Luxury stores and brands such as Tiffany and Hermes are subject to economic ups and downs but I have seen no evidence of fundamental changes in the buying behavior of their customers. Contrast the luxury goods market with retailers of consumer electronics in the USA, where the rise of Amazon and other online stores led to Circuit City (a major Big Box store) and other chains to go out of business and to Best Buy (the one surviving Big Box electronics store) having to re-tool its selling approach.
So the question I have is whether the Charmed Circle is more like the luxury sector, subject only to economic ups and downs, but facing no fundamental change in buying behavior, or more like electronics, where buyer behavior has permanently changed.
The way to gauge that would be understanding how much pricing pressure they face. And the way to answer that would be to know what their realization rate is, which we do not.
What this means for law firms…
We do know that that the many firms tracked by Citi Private Banking have seen realization rates drop by about 10 percentage points, from the 1990s average of about 93 or 94% to an average today of about 84%. If members of the Charmed Circle have experienced that drop as well, I think that would speak volumes about the sustainability of their growth and margins.
Even if they do face such pressure, however, I suspect their competitive position is safe for the foreseeable future. Two or three dozen law firms likely think they are in the top 10 firms that do not have to worry about their future, that the market for their “unique and branded expertise” is safe.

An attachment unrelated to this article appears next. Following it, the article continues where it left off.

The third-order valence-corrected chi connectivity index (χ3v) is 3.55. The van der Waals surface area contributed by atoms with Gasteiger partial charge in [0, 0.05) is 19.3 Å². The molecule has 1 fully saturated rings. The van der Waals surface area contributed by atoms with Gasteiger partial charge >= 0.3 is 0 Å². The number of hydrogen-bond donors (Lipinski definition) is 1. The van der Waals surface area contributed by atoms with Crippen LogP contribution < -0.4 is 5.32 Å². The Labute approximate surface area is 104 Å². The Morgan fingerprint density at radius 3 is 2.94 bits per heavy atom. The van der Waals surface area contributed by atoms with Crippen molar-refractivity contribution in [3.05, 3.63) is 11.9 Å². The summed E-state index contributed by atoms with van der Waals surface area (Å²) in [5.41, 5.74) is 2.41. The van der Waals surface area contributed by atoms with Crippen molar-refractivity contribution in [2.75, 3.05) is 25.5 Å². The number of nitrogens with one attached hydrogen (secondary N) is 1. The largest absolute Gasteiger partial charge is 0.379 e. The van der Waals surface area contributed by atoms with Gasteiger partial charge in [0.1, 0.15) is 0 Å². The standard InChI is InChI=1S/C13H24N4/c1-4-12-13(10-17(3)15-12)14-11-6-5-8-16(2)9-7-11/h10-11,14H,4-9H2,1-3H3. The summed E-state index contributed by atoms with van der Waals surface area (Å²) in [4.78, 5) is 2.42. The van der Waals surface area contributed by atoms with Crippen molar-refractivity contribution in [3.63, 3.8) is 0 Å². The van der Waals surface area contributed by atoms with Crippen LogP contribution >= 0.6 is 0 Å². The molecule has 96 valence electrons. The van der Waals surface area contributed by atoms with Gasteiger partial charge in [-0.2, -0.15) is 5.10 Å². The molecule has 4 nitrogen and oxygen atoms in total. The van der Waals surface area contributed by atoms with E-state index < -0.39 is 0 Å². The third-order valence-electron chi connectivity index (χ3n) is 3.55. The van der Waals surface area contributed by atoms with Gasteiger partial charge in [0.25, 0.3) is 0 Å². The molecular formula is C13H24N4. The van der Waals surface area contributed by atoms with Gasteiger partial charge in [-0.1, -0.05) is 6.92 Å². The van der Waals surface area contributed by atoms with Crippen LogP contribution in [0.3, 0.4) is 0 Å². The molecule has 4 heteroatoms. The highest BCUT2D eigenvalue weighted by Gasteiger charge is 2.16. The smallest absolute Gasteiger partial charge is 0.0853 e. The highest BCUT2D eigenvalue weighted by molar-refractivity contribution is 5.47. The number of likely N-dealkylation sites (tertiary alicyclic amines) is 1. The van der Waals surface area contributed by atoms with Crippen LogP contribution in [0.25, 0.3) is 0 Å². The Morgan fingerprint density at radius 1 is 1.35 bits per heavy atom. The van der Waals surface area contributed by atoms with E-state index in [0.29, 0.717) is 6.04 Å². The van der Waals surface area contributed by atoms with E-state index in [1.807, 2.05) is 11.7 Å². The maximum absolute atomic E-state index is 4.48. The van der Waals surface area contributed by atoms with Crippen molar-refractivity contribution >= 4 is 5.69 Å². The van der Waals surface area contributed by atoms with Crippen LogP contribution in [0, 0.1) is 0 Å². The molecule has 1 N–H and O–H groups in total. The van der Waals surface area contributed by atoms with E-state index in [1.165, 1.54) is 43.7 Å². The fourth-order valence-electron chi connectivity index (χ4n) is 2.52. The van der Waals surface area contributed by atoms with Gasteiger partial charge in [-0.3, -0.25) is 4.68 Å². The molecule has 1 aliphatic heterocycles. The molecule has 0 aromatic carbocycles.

The fact is, however, that here is just not that much high-stakes, price insensitive work, where clients will pay premiums and buy the brand to sustain a large number of firms. But I think that sliver is large enough to sustain the Charmed Circle firms.
For me, the more interesting question in the US market is what happens to the firms that cannot lay claim as clearly to being the go-to experts for certain high-stakes work.
- - - -
My coda here is that I fear, as price and value pressure continue, that many firms face a squeeze. The brand of Charmed Circle firms will carry them quite a ways. But what of the AmLaw 20 to 100. Some have good differentiation but many do not. Time may be running out for some.
This is live post from the Georgetown Law conference, The Shrinking Pyramid: Implications for Law Practice and the Legal Profession. This session is Collaboration and Innovation in the New Normal. (As this is a live post, please forgive any typos or failures accurately to report speaker points.)
The academics presenting at this session and their works:
Collaboration: A Challenging but Strategic Imperative for Today’s Law Firm, Heidi Gardner, Harvard Business School
Changing Career Models and Capacity for Innovation in Professional Services, Michael Smets, Aston Business School and Timothy Morris, Said Business School, University of Oxford; Namrata Malhotra, Imperial College Business School
The Moderator: Reena Sengupta, RSG Consulting
The Panelists: Kim Koopersmith, Chair, Akin Gump Strauss Hauer & Feld LLP;
Stephen Denyer, Global Markets Partner, Allen & Overy LLP
Heidi Gardner, Harvard Business School, Collaboration: A Challenging but Strategic Imperative for Today’s Law Firm
Studies teamwork in professional services firms. Worked 5 years at McKinsey. Over last year, has looked more at law firms and has collected data over this time.
A core tension exists. On the one hand, in PSF there is increasing specialization. People are rewarded for developing narrower and deeper expertise On the other hand, the market grows more complex and requires multiple types of expertise to solve problems. This is “differentiation v integration”. Collaboration Practitioners often suffer from the fallacy of uniqueness.